by Helen M. Johnson | 1931 | 742,503 words
This page describes Taking of Durlangha which is the thirteenth part of chapter II of the English translation of the Jain Ramayana, contained within the “Trishashti Shalaka Purusha Caritra”: a massive Jain narrative relgious text composed by Hemacandra in the 12th century. This Jain Ramayana contains the biographies of Rama, Lakshmana, Ravana, Naminatha, Harishena-cakravartin and Jaya-cakravartin: all included in the list of 63 illustrious beings or worthy persons.
At Daśagrīva’s command Kumbhakarṇa and others went to capture Indra’s Dikpāla, Nalakūbara, in the city Durlaṅgha. By means of the vidyā Āśālī Nalakūbara made a wall of fire, which was a hundred yojanas high, in his city. And on it he made machines made of fire alone making a fire in the sky, as it were, with masses of flames. Nalakūbara stood near the wall, surrounded by soldiers, blazing with anger like a Vahnikumāra. Kumbhakarṇa and the others approached and were not able even to look at him, like men aroused from sleep looking at the midday sun of summer. “This city Durlaṅgha is hard to cross,” they declared to Daśāsya, after they had retreated, their eagerness destroyed, with difficulty. Daśāsya himself went there and saw the wall such as it was. Not seeing any means of capturing it, he considered for a long time with his friends.
Then Nalakūbara’s wife, Uparambhā, fell in love with Daśāsya and sent a woman-messenger who said to him: “Uparambhā, like the Śrī of victory embodied, wishes to dally with you. Her mind has been carried away by your virtues. Only in body does she remain there. She will make the vidya Āśālī, the guardian of the wall, as well as herself, submissive to you, honored sir. By it you will capture the city and Nalakūbara and the divine cakra, Sudarśana, will fall to you here.”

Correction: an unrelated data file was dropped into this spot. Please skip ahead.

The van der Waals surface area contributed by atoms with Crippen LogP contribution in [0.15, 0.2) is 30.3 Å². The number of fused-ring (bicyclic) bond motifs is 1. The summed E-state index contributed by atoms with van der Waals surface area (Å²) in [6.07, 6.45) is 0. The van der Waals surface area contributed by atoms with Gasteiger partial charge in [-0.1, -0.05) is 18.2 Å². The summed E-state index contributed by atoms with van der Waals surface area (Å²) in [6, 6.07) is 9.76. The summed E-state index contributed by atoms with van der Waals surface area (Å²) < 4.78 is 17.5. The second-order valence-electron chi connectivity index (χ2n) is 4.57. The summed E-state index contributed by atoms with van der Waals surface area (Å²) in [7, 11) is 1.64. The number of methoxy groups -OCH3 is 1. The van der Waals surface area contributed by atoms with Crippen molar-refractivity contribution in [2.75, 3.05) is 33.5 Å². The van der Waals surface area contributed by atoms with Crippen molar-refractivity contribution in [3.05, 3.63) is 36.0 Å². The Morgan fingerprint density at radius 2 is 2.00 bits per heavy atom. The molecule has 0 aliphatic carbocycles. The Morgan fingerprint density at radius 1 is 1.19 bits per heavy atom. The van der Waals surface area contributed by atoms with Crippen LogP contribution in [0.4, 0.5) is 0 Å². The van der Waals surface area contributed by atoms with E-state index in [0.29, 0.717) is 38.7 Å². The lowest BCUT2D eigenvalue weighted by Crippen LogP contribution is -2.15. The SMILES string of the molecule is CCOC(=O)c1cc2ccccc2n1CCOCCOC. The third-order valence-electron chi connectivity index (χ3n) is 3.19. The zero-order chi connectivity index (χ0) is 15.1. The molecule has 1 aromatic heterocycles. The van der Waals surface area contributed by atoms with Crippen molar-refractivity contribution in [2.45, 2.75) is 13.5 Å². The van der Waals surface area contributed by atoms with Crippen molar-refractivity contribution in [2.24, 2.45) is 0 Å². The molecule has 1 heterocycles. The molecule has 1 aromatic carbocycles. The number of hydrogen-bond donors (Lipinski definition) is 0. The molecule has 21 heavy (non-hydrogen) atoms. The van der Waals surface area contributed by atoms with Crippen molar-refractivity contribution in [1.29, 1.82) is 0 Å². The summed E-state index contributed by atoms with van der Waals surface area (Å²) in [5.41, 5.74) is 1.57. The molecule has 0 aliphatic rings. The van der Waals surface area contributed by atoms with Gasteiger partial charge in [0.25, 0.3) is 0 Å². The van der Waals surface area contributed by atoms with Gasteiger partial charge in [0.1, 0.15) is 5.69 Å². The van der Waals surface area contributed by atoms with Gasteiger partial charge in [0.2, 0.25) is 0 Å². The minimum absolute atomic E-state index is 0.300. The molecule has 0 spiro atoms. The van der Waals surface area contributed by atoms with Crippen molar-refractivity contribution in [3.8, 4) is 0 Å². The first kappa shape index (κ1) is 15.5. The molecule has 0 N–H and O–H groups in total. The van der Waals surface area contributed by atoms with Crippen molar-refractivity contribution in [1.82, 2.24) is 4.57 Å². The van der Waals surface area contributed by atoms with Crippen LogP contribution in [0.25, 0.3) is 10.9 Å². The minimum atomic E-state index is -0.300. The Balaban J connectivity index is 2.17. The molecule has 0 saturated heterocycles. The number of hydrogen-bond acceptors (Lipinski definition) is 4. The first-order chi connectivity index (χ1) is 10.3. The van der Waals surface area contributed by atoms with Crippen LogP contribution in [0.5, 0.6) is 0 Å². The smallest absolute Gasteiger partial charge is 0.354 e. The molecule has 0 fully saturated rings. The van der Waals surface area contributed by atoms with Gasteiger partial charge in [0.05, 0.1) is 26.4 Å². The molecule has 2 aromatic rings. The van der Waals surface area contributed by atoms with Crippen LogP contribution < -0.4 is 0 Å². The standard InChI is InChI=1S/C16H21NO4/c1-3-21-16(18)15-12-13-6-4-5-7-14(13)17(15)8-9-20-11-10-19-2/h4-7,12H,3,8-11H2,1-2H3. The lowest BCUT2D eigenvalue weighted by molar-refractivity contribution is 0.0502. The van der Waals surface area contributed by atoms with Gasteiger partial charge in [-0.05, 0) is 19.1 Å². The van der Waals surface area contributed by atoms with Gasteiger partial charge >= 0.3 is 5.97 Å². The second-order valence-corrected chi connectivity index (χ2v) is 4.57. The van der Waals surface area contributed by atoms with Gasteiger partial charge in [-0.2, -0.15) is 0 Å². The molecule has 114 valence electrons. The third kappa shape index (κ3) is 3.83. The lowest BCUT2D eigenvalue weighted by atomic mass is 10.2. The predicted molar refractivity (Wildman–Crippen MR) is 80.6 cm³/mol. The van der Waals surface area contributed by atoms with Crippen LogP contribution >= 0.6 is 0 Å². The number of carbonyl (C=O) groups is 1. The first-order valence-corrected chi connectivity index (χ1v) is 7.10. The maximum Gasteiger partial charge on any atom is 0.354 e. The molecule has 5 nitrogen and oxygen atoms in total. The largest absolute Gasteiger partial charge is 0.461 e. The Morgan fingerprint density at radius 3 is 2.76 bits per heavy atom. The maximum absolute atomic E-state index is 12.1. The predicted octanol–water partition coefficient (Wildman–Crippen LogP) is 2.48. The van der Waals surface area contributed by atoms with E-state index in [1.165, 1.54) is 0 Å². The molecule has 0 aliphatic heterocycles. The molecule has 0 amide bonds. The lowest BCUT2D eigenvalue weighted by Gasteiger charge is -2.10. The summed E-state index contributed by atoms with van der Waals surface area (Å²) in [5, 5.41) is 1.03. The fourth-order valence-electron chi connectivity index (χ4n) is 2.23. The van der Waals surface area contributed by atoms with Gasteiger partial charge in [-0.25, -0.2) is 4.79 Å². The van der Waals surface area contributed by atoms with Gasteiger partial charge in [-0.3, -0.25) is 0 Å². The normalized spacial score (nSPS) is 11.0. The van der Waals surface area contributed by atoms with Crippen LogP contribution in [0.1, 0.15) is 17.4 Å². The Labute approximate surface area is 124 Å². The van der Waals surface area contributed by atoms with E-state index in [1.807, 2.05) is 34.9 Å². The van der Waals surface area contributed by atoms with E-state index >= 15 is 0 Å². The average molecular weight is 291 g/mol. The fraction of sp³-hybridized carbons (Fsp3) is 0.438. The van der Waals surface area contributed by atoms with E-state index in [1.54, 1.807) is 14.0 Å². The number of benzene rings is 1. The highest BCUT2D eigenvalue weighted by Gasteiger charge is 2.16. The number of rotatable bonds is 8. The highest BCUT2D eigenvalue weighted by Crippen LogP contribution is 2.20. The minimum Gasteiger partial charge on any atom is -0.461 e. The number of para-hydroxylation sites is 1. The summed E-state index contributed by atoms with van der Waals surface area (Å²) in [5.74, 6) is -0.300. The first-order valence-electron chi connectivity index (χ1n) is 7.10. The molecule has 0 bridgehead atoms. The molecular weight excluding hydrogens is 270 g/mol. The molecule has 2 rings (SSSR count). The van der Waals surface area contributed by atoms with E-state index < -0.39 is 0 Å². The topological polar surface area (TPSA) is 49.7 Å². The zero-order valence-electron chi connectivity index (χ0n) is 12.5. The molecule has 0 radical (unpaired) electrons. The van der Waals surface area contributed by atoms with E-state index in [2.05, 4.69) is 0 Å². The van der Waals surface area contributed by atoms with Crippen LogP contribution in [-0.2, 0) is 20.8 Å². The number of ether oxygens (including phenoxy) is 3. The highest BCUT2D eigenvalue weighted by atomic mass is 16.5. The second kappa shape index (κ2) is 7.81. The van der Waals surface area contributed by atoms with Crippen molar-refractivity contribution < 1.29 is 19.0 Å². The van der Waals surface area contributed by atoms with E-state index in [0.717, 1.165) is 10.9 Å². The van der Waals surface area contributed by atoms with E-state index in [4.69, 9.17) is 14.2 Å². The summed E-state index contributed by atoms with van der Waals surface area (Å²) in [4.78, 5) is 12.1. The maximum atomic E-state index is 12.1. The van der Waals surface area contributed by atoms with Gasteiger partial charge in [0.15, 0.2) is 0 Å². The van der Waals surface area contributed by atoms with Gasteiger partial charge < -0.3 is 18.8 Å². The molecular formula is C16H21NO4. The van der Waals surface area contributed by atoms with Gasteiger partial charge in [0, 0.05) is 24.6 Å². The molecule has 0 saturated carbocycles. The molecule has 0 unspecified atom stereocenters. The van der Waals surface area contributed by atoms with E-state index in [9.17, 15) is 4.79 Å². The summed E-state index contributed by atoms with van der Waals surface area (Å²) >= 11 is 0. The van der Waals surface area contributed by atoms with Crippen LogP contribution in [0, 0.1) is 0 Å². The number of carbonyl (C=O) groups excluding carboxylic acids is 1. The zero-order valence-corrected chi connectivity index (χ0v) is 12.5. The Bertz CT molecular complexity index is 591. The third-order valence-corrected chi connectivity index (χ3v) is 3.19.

Bibhīṣaṇa, at whom Daśāsya looked laughingly, said, “Very well,” and dismissed the woman-messenger. Daśagrīva said to Bibhīṣaṇa angrily: “Look here! What is this you have done which is derogatory to the family? No one in our family has given his heart to another man’s wife, foolish man, nor his back to the enemy in battle. This new stain on the family has been made by you just by speech. O Bibhīṣaṇa, what was your idea in saying this?” Bibhīṣaṇa said, “Be calm, powerful elder brother. Mere speech is not sufficient for family-disgrace to pure-minded men. Let her come and give you the vidyā. Let the enemy become submissive. Do not possess her. You should dismiss her with an appropriate speech.”
While Daśānana gave approval to Bibhīṣaṇa’s speech, Uparambhā came, eager for his embraces. She gave him the vidyā Āśālikā, which had been made into a wall in the city by her husband, and unerring weapons in charge of Vyantaras. Daśāsya destroyed the wall of fire by means of the vidyā and entered Durlaṅgha with his army and transport. Then Nalakūbara armed himself for battle and rose up and was seized by Bibhīṣaṇa like a leather-bag by an elephant. There Rāvaṇa came into possession of the cakra named Sudarśana, invincible even to gods and demons, irresistible to Śakra’s kinsman. Daśāsya gave the city to him when he had submitted. Just as the rich are not greedy for money, neither are the powerful greedy for victory.
Then Daśāsya said to Uparambhā in a manner suitable for their families:
“Fair lady, honor your husband who has shown respect to me. You are now in the place of a guru to me because of giving me the vidyā. I look upon other married women as sisters and mothers. You are the daughter of Kāmadhvaja and Sundarī. Do not let any stain come from you, inimical to both families.”
Talking to her in this way, he returned her to King Nalakūbara, uninjured like a woman who had come to her father’s house because she was angry.
Footnotes and references:
I think this must refer to Nalakūbara himself, who was Indra’s Dikpāla. He must be the Śakra meant here.